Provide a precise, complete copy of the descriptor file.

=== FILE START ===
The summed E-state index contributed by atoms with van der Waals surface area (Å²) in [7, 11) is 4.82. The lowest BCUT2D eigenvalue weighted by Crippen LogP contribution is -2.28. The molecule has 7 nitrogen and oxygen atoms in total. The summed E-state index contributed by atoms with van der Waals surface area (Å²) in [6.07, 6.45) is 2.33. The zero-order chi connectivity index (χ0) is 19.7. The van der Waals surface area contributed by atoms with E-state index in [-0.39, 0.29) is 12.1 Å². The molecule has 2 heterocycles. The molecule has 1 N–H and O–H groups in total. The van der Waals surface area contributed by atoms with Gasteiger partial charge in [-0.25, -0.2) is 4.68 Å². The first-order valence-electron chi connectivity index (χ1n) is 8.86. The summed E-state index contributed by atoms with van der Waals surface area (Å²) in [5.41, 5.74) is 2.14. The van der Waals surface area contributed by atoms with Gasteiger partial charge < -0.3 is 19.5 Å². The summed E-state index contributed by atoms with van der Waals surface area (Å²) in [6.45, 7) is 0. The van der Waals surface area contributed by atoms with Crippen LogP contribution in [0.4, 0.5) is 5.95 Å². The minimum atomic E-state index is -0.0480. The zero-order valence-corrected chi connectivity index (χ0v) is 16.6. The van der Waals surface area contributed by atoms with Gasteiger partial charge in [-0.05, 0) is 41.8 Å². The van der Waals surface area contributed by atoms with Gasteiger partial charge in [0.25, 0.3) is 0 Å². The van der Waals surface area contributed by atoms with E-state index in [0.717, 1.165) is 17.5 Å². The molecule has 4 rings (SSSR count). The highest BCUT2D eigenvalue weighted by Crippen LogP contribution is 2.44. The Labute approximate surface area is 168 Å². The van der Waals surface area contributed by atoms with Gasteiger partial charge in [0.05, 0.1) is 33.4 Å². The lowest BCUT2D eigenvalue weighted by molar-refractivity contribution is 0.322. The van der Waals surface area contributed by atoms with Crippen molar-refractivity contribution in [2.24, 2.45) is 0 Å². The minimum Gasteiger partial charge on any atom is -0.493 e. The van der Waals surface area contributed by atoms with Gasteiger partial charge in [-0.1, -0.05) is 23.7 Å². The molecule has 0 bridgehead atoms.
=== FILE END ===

The summed E-state index contributed by atoms with van der Waals surface area (Å²) in [7, 11) is 4.82. The lowest BCUT2D eigenvalue weighted by Crippen LogP contribution is -2.28. The molecule has 7 nitrogen and oxygen atoms in total. The summed E-state index contributed by atoms with van der Waals surface area (Å²) in [6.07, 6.45) is 2.33. The zero-order chi connectivity index (χ0) is 19.7. The van der Waals surface area contributed by atoms with E-state index in [-0.39, 0.29) is 12.1 Å². The molecule has 2 heterocycles. The molecule has 1 N–H and O–H groups in total. The van der Waals surface area contributed by atoms with Gasteiger partial charge in [-0.25, -0.2) is 4.68 Å². The first-order valence-electron chi connectivity index (χ1n) is 8.86. The summed E-state index contributed by atoms with van der Waals surface area (Å²) in [5.41, 5.74) is 2.14. The van der Waals surface area contributed by atoms with Gasteiger partial charge < -0.3 is 19.5 Å². The summed E-state index contributed by atoms with van der Waals surface area (Å²) in [6.45, 7) is 0. The van der Waals surface area contributed by atoms with Crippen LogP contribution in [0.4, 0.5) is 5.95 Å². The minimum atomic E-state index is -0.0480. The zero-order valence-corrected chi connectivity index (χ0v) is 16.6. The van der Waals surface area contributed by atoms with Gasteiger partial charge in [-0.05, 0) is 41.8 Å². The van der Waals surface area contributed by atoms with Gasteiger partial charge in [0.25, 0.3) is 0 Å². The van der Waals surface area contributed by atoms with E-state index in [0.717, 1.165) is 17.5 Å². The molecule has 4 rings (SSSR count). The highest BCUT2D eigenvalue weighted by Crippen LogP contribution is 2.44. The Labute approximate surface area is 168 Å². The van der Waals surface area contributed by atoms with Gasteiger partial charge in [0.05, 0.1) is 33.4 Å². The lowest BCUT2D eigenvalue weighted by molar-refractivity contribution is 0.322. The van der Waals surface area contributed by atoms with Crippen molar-refractivity contribution in [2.24, 2.45) is 0 Å². The minimum Gasteiger partial charge on any atom is -0.493 e. The van der Waals surface area contributed by atoms with Gasteiger partial charge in [-0.1, -0.05) is 23.7 Å². The molecule has 0 bridgehead atoms.